I expect to treasure every single minute I ever spent in her presence over the fifty-some years I knew her.
The reason I didn’t write about her on Saturday was because I was waiting to receive something in the mail from my brother-in-law, Don Ford. It’s the eulogy that was offered by Lorraine’s son Jim Ford (my nephew) at her requiem mass. I received the copy today. Here’s what Jim wrote.
Lorraine Agnes Wilson was born in Waterloo, Iowa in 1925. She married Don Ford in August, 1946 and began a life of travel. From 1946 to 1971, the family made 8 major moves. To help you all understand and remember the wife, mother and friend, I have outlined Mom’s life so we can all remember a time or two we shared with her.
Charles Darwin said, “A man who dares to waste one hour of life has not discovered the value of life”. We believe that applies to Mom and the way she loved life.
In 1955, the family settled in St. Louis, Missouri and I was born in 1958, followed by Steve in 1960.
In 1966, the family of six moved to Dayton, Ohio where Leslie was born in 1967. From Dayton, the family moved to Denver, Colorado in 1969.
In 1970, the family was off to Alexandria, Virginia. Finally, in the summer of 1971, the family moved cross-country for the last time and settled in Eugene (although none of us knew or believed that at the time!). The family has been resident in Eugene for the past 29 years.
Jerome Fleischman said, “It takes courage to live – courage and strength and hope and humor”. That was the wife, mother, and friend we would like you to remember with us today.
. Her family and friends first and foremost. It was important to Mom to have those she loved near her as often as possible, especially her eight grandchildren.
. Her Oregon Ducks (University of Oregon), more specifically the basketball team. As a Daisy Duck, she traveled with the team, attended tournaments and came to love the game of basketball. So much so that we all learned not to call Mom on the phone during key parts But she always found time to call after a key Oregon victory and the first thing we heard was “How ‘bout them Ducks!”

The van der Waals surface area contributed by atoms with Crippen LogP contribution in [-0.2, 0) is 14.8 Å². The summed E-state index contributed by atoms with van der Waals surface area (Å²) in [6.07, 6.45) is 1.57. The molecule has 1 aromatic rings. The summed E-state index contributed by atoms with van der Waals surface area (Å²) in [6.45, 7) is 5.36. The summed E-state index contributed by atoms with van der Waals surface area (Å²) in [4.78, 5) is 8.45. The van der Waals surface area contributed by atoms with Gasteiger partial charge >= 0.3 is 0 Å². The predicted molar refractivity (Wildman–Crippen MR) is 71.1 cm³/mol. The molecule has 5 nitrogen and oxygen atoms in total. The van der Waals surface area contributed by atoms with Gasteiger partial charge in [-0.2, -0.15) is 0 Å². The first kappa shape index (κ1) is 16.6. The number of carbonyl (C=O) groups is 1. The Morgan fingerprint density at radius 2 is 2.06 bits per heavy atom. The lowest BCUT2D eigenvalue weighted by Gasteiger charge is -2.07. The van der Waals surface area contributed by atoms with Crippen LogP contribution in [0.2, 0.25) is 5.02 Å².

. Trips to Iowa. No matter where the family was in the world, we all remember the many visits back to Cedar Rapids to be with the grandparents, sisters, brothers and extended families. These were some of Mom’s happiest memories and ones she loved to share over and over.
. Shopping trips. No matter the occasion, Mom was up for shopping, whether it was buying clothes for one of the kids, antiquing or just hours of window shopping. Mom knew how to find a bargain, or spend hundreds of hours until she did!
. Traveling. Mom was fortunate to have married into the military, which offered many opportunities to travel. She and Dad traveled to just about every state in the United States plus Europe, Canada and Peru and Panama in Latin America.
. Christmas time. I think Mom’s favorite time of the year was Christmas. She loved the season of giving and spending time with the family,
. Baking. Mom could bake with the best and we all have benefited over the years from some type of pastry, cake, pie, or special dessert that Mom made.
. Apricots, cranberries with whipped cream, instant coffee, and dark chocolates.
. Glenn Campbell, country music, and Erma Bombeck.
These are but a few of the things we remember about the woman we all have come to love and will remember for the rest of our lives. Mom would have wanted you to remember her in your hearts and all the good times she shared with you.
Jonathan Swift said “May you all live all the days of your life”. Mom did, and she would have wanted you to as well. She lived for 73 years on this earth and spent 54 of them married to Dad while raising a family. She is looking down on us today and smiling as she remembers each of you.
I’d like to leave you with a poem written by Jenny Joseph. Many of you have seen and will remember it immediately. It is entitled, “Warning: When I am an Old Woman
|When I am an old woman I shall wear purple